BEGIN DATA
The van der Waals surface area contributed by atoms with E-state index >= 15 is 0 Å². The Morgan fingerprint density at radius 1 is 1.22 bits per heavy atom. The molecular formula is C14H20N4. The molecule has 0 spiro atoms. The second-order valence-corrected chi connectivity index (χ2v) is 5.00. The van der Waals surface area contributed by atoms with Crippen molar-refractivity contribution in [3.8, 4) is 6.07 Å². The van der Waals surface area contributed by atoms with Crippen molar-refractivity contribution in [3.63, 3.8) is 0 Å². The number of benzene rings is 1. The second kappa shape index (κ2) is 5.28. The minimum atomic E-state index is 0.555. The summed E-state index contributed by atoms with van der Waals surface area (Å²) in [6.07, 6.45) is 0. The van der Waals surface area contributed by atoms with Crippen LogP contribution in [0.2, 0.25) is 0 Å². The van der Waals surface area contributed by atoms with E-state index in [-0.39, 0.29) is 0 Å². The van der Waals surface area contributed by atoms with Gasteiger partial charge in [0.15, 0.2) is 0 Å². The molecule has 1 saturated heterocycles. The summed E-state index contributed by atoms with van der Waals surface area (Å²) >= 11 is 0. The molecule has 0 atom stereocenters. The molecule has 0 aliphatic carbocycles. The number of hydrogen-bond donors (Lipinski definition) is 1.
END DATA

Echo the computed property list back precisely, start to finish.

The van der Waals surface area contributed by atoms with E-state index >= 15 is 0 Å². The Morgan fingerprint density at radius 1 is 1.22 bits per heavy atom. The molecular formula is C14H20N4. The molecule has 0 spiro atoms. The second-order valence-corrected chi connectivity index (χ2v) is 5.00. The van der Waals surface area contributed by atoms with Crippen molar-refractivity contribution in [3.8, 4) is 6.07 Å². The van der Waals surface area contributed by atoms with Crippen molar-refractivity contribution in [3.63, 3.8) is 0 Å². The number of benzene rings is 1. The second kappa shape index (κ2) is 5.28. The minimum atomic E-state index is 0.555. The summed E-state index contributed by atoms with van der Waals surface area (Å²) in [6.07, 6.45) is 0. The van der Waals surface area contributed by atoms with Crippen LogP contribution in [0.2, 0.25) is 0 Å². The van der Waals surface area contributed by atoms with E-state index in [-0.39, 0.29) is 0 Å². The van der Waals surface area contributed by atoms with Gasteiger partial charge in [0.15, 0.2) is 0 Å². The molecule has 1 saturated heterocycles. The summed E-state index contributed by atoms with van der Waals surface area (Å²) >= 11 is 0. The molecule has 0 atom stereocenters. The molecule has 0 aliphatic carbocycles. The number of hydrogen-bond donors (Lipinski definition) is 1.